Albany County calls on residents to submit their own redistricting plans

— Map from Albany County 

This map shows current district lines in Albany County along with population deviations derived from the 2020 census. State law mandates that districts cannot have a difference in population of more than 5 percent, so the positive-negative deviation values for each district should not exceed 2.5 percent of the ideal total population of 8,105.

ALBANY COUNTY — For this decade’s county redistricting process, residents can do more than just share their desires for their districts — they can share their own proposed maps, too. 

The Albany County Redistricting Commission is calling on Albany County residents to create their own district maps using the software Maptitude, which is expected to be made available to the public through the county website next week, Marie Allen Campbell, one of six commissioners on the Majority Minority Redistricting Subcommittee, told The Enterprise.

Residents will have at least through May to submit their maps, she said.

Through Maptitude, users can view existing district lines and the census blocks that comprise them, along with data about each. The goal is to create districts that conform to legal as well as community standards.

New York State Law holds, among other things, that there should not be a population difference of more than 5 percent between districts, capping positive and negative deviations from the ideal population total of 8,105 at t 2.5 percent. 

Existing deviations allow residents to anticipate which districts are apt to change the most on that basis alone. 

For instance, District 32, which covers the southern portion of Guilderland, has a negative deviation of roughly 6 percent. So, if the only goal is to balance the population of this district and the ones surrounding it, it would make the most sense to move parts of Districts 29 and 12, which border District 32 and have positive deviations of about 1.4 and 2.1, respectively, into District 32.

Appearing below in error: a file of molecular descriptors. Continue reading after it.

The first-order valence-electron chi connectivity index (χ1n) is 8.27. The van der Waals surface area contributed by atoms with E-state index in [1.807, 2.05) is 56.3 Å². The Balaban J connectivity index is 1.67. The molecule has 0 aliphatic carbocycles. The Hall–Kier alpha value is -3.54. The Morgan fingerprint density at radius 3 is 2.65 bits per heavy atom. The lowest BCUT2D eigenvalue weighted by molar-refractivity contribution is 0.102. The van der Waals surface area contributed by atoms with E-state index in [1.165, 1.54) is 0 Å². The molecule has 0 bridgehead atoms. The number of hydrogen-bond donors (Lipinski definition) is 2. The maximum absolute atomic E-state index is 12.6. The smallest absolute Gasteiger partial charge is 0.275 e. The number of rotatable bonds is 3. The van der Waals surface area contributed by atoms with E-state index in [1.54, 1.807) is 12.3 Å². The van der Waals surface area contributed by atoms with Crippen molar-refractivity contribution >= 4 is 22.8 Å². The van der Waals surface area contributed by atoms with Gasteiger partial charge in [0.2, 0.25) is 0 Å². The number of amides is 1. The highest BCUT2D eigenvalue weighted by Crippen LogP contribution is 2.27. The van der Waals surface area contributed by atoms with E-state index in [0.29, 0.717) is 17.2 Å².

But there’s more to districts than population. 

The commission expressed at a public hearing held earlier this month that what it wants most from residents is to hear about “communities of interest,” which are communities that are unified by at least one common value. A hamlet would be an example of a community that might prefer to stick together so its residents can more potently lobby for their interests. 

Because communities of interest can be defined by myriad qualities, they can sometimes be invisible from census data or maps, which is why the commission is hoping for public input. 

After the 2010 census, the county legislature in the spring of 2011 voted, 22 to 14, to accept the map submitted by a seven-member redistricting committee — the GOP minority of eight voted solidly for the plan while the Democrats were divided — that divided the Hilltowns.

Dozens of Hilltown residents had asked the legislature to maintain District 39, which had included Berne, Knox, and Rensselaerville and been represented by Alexander Gordon since 1996.

At the March public hearing, Patricia Sibilia, a commissioner with the Albany County Redistricting Commission, pointed out that Princeton University hosts a software called Representable, which lets people map out their own communities that can then be shared with the commission. 

“You don’t need to know anything about redistricting,” Sibilia said. “It will walk you through and allow you, as well as any other people you want to work together in your community, draw maps of communities of interest, and then it very easily will allow you to export those and to send them into us, because communities of interest are the backbone of really good redistricting.”

Another factor that the commission will need to consider is the grouping of minority populations, whose powers as voting blocs are protected by state law.

To further ensure that minority-group interests are looked after at the beginning of the process, as opposed to through a court challenge, such as those brought forth in each of the last three redistricting processes, the Redistricting Commission is aided by the Majority Minority Redistricting Subcommittee, made up of six Black commissioners who will offer “a laser focus to ensure the fair representation of Albany County minority communities in all aspects of the redistricting process,” according to county law.

Albany County is using an independent commission is made up of nine unpaid commissioners, in addition to those on the subcommittee, all of whom have no formal political involvement.

A similar tactic was employed by the state this year, but the state committee was unable to agree on a single map, instead presenting two maps to the legislature, one created by the Democratic commissioners and the other by the Republican commissioners. The Democrat-dominated legislature went forward with the Democratic map, which is being challenged in court by Republicans. 


More Regional News

The Altamont Enterprise is focused on hyper-local, high-quality journalism. We produce free election guides, curate readers' opinion pieces, and engage with important local issues. Subscriptions open full access to our work and make it possible.